The specifics of this struggle will vary from person to person and season to season. Transitions in life—a new job with longer hours or a longer commute, grieving a loss whether of a friendship, a death, or a dream, the list could go on—offer invitations to faithfulness in a new season. Instead of a cup of coffee with your Bible, maybe in this season, you are listening to the Bible on your drive. Or you’re meditating on a verse that is allowing you to remember who God is in the midst of suffering.“Transitions in life—a new job with longer hours or a longer commute, grieving a loss whether of a friendship, a death, or a dream, the list could go on—offer invitations to faithfulness in a new season.” — @KatrinaBazzoli Click To Tweet
Stay in His presence
You must fight to stay in His presence and not let the enemy convince you that a little time with the Lord is equivalent to none at all. The enemy loves when we think that way. We are not what we could be (and should be) when we aren’t consistently in the presence of God. Theologian and teacher Sam Storms says it this way: “God is most glorified in us when we are most pleased, satisfied, fascinated, and enthralled with the splendor of His beauty that can be seen in the face of Jesus Christ.”
It’s OK if—for whatever reason—your time alone with God looks a little different this season than it did in the last season. But upon waking, we can give something to the Lord. There is grace for the hard seasons, but this walk as believers also calls us to obedience, endurance, and discipline. Perry says it like this:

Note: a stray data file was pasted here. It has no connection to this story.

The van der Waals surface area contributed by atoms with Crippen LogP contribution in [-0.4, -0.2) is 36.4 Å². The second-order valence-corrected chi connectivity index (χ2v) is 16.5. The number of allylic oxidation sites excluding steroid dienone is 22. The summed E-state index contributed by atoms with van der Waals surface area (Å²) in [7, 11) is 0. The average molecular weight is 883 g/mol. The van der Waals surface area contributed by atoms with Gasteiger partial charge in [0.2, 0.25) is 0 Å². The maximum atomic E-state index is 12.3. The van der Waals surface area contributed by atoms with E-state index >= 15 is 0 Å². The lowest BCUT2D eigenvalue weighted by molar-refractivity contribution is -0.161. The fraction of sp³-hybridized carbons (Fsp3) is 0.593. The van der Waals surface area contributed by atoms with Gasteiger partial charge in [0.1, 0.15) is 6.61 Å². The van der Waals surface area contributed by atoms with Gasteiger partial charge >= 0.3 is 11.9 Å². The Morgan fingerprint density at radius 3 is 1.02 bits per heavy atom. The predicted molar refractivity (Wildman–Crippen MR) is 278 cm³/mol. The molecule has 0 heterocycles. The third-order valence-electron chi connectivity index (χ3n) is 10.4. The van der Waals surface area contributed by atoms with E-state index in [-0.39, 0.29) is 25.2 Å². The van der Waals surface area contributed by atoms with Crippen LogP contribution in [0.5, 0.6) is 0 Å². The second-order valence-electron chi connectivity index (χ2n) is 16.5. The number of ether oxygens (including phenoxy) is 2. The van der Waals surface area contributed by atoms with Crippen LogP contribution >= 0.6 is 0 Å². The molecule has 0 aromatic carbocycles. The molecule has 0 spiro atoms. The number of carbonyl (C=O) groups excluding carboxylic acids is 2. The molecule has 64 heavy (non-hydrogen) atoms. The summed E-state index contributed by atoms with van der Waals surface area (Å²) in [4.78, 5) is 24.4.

There is a cost for the faithful ones. But do you know what helped these saints keep going? Every single one of them didn’t allow the cost of their obedience to distract them from the God they were obeying. Noah obeyed because he feared God (Hebrews 11:7). And Moses endured by seeing the invisible God (11:27). And in the way of wisdom, we must do the same. Looking to Jesus, the eternal God, wrapped in flesh, crucified for sin, raised to life, and seated at the right hand of God must have our fear and focus. As long as He does, every cost will be worth it.
Our obedience to delight, even when we don’t feel it, will always be worth it.“Looking to Jesus, the eternal God, wrapped in flesh, crucified for sin, raised to life, and seated at the right hand of God must have our fear and focus. As long as He does, every cost will be worth it.” — Jackie Hill Perry Click To Tweet
More than teaching preparation
According to Lifeway Research’s Greatest Needs of Pastors study, 68% of pastors say they need to invest in developing consistency in Bible reading not related to teaching prep. Even if your job is in ministry, the Lord deserves more of your time than preparation time. He desires to truly know you and for you to know Him. Those whom you are shepherding also deserve to know what you are learning and how you are growing. Preparation cannot be the only time you spend with Jesus. Psalm 119:33-35 says:
Teach me, Lord, the meaning of your statutes,CSB
and I will always keep them.
Help me understand your instruction,
and I will obey it
and follow it with all my heart.
Help me stay on the path of your commands,
for I take pleasure in it.
The Lord is faithful to hear the sincere prayer of the righteous (Proverbs 15:9). As Perry says:
God made you and redeemed you so that you may know Him. That’s the point of this book. To cultivate in you the desire for God. I can promise you that a sixty-day devotional cannot do that for you. God sent Christ to die for sin, overcoming the penalty and power of it so that you can know Him. And Christ sent the Spirit to fill the saints so that you can know Him. He is the sufficient one.
Don’t let simply reading a devotional be your goal upon waking. Don’t get me wrong; it’s a great start. But let Christ and the Scriptures be your goal every day and every waking day to come.
For permission to republish this article, contact Marissa Postell Sullivan.